Sketches from the Heart of a Texas Artist: Part V
I stood at the corner of Decatur and Conti and took a sip of wine from a plastic cup. Perhaps I could drink through the fear and anxiety. The lacy Pontabla-inspired, cast iron balconies, resting atop the Spanish-influenced galleries of the Quarter trapped the swampy summer heat. I headed toward Canal street where I knew I'd find a street car. I could feel the shadow luring me toward it. I kept reaching my hand under the flap of my Louis Vuitton bag to to make sure my revolver was still there, but it didn't matter. It wasn't going to do me any good. I sat quietly on the street car and watched the St. Charles antebellum mansions pass by. This ride seemed to take longer than usual. I let my mind wander. I thought back to what initially brought me to New Orleans: my birth into a loving Catholic family. Raised to believe and have faith in the word of the Lord, I grew up trusting that everything would be all right. I thought about what kept me returning to this city. Again, the theme of love continued to arise. From a boyfriend, to a husband, I was always here accompanied by someone who cared for me unconditionally. So how could I be brought back by a dark shadow that represents the antithesis of love? Why was I being brought here to face my overwhelming loneliness?
The streetcar driver pulled the brake and turned the wheel to open the door. "Audubon Park!” Her voice echoed to the back of the car. I slung my bag over my shoulder and stepped off the trolley. I stood on the neutral ground between Loyola University and the park, facing the large statue of Jesus that greets eager-to-learn college students on a daily basis. I stared at the arms of the statue, extended outward, offering his unconditional love. I wanted to step toward him and bask in the comfort of his presence, but I could feel the shadow pulling me from behind. I stopped resisting, turned around and ran toward the park. Now paralyzed by anxiety, I fell to the ground beneath a live oak tree. I began to weep uncontrollably. The shadow didn't console me. It just pushed my shoulders forward. I hunched over and pulled my knees toward my chest. This was that lonely feeling that I had been fighting to escape. I couldn't move. My body ached. My heart sunk to my core andmy upper body went numb. I fell to my back and stared at the sky through the branches of the tree that I lay beneath. I watched clouds roll by through tear filled eyes. The shadow was winning. I rolled to my side, now facing the statue of Jesus, his arms still extended toward me. My mind swam in a pool of fearful anxiety: fear of a life of loneliness. I blankly stared at Jesus's face and in the back of my mind, I heard the words, "cast all your anxiety on him because he cares for you."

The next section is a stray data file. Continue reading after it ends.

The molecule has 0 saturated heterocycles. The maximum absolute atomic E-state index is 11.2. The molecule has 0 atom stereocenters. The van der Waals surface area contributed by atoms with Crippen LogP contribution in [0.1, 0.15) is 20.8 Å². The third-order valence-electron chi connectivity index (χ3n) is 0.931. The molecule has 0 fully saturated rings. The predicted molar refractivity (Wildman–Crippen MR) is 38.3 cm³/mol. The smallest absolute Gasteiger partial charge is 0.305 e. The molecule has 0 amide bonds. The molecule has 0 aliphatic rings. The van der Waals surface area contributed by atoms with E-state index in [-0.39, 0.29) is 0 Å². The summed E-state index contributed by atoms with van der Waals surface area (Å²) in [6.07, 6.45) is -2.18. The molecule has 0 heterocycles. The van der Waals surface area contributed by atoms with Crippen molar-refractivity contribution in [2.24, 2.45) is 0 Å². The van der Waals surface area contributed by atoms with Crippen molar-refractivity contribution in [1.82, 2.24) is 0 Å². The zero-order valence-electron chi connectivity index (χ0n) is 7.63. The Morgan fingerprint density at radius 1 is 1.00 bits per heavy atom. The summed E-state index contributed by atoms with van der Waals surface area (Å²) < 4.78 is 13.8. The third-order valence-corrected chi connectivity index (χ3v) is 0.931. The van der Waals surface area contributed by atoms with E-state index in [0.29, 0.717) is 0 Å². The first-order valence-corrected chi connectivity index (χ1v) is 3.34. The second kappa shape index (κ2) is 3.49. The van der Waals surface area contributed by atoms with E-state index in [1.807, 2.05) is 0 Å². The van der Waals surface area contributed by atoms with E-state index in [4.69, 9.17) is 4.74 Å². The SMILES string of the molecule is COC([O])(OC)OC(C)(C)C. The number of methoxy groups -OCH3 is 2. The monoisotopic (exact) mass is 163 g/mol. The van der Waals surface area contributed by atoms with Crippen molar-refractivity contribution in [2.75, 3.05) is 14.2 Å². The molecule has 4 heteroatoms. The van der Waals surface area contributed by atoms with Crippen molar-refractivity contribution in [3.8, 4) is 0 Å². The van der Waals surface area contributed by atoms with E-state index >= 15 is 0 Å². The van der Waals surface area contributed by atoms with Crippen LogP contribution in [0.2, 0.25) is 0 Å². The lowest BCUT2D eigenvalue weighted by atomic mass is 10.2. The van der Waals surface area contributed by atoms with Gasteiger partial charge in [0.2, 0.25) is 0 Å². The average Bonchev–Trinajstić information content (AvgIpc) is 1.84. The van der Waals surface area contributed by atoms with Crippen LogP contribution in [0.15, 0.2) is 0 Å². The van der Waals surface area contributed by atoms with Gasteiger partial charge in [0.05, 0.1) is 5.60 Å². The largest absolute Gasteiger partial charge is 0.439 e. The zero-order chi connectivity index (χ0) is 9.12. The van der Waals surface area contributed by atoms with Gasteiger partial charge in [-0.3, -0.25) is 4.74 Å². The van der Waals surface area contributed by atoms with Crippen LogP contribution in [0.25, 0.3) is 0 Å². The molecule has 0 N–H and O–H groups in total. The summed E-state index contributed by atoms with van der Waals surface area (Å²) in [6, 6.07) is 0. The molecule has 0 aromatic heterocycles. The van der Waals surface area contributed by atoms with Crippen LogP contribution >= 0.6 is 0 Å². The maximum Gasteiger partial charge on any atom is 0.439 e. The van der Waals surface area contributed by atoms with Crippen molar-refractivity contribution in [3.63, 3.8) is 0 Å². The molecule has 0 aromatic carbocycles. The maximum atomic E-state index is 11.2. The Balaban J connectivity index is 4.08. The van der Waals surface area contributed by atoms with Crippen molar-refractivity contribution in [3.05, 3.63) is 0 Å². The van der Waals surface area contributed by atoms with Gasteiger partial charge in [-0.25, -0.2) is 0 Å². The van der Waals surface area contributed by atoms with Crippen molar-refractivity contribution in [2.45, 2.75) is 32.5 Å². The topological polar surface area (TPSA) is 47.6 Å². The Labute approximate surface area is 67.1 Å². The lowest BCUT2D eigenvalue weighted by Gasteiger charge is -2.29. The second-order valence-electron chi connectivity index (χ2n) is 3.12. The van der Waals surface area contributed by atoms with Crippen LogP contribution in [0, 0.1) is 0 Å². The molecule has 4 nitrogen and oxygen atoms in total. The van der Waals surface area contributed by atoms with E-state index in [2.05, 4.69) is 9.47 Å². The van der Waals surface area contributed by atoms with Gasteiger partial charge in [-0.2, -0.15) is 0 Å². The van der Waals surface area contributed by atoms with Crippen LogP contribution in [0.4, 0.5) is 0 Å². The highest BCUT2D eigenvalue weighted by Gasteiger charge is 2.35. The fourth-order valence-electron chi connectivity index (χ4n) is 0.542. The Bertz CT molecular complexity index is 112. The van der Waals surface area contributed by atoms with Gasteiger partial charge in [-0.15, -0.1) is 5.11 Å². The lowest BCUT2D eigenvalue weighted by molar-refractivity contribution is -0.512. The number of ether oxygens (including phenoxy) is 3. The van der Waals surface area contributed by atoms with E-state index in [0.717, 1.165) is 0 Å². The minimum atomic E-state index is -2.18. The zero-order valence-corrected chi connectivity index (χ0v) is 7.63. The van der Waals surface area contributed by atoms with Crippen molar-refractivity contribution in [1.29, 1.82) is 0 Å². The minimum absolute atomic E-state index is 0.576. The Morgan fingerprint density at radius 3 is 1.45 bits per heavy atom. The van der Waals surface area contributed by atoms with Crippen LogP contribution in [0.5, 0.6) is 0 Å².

I turned my head back to the sky and witnessed the clouds roll by with more intensity, like the violent ocean swell I saw in Madame de la Maison's eyes. The shadow pushed its weight down on me, and I breathed it in, then exhaled toward the clouds. I heardMadame de la Maison's voice over and over again. "Breathe... Relax." I continued to inhale with the shadow’s weight and exhale upward. The clouds darkened and swelled, covered the entire sky, then the shadow disappeared. I was left in a gray abyss when the rain began to fall. I sat up and let the water hit my shoulders and roll down my back. I continued my rhythmic breathing as traces of pain and fear rose from my soul and puddled on the ground beside me. I ran my fingers through the mud, feeling the coarse grit. With pieces of God's earth in my hands, I began to understand why I was lured here. I began to understand how my upbringing secured me with a faith strong enough to live harmoniously with inescapable emotions like loneliness and fear.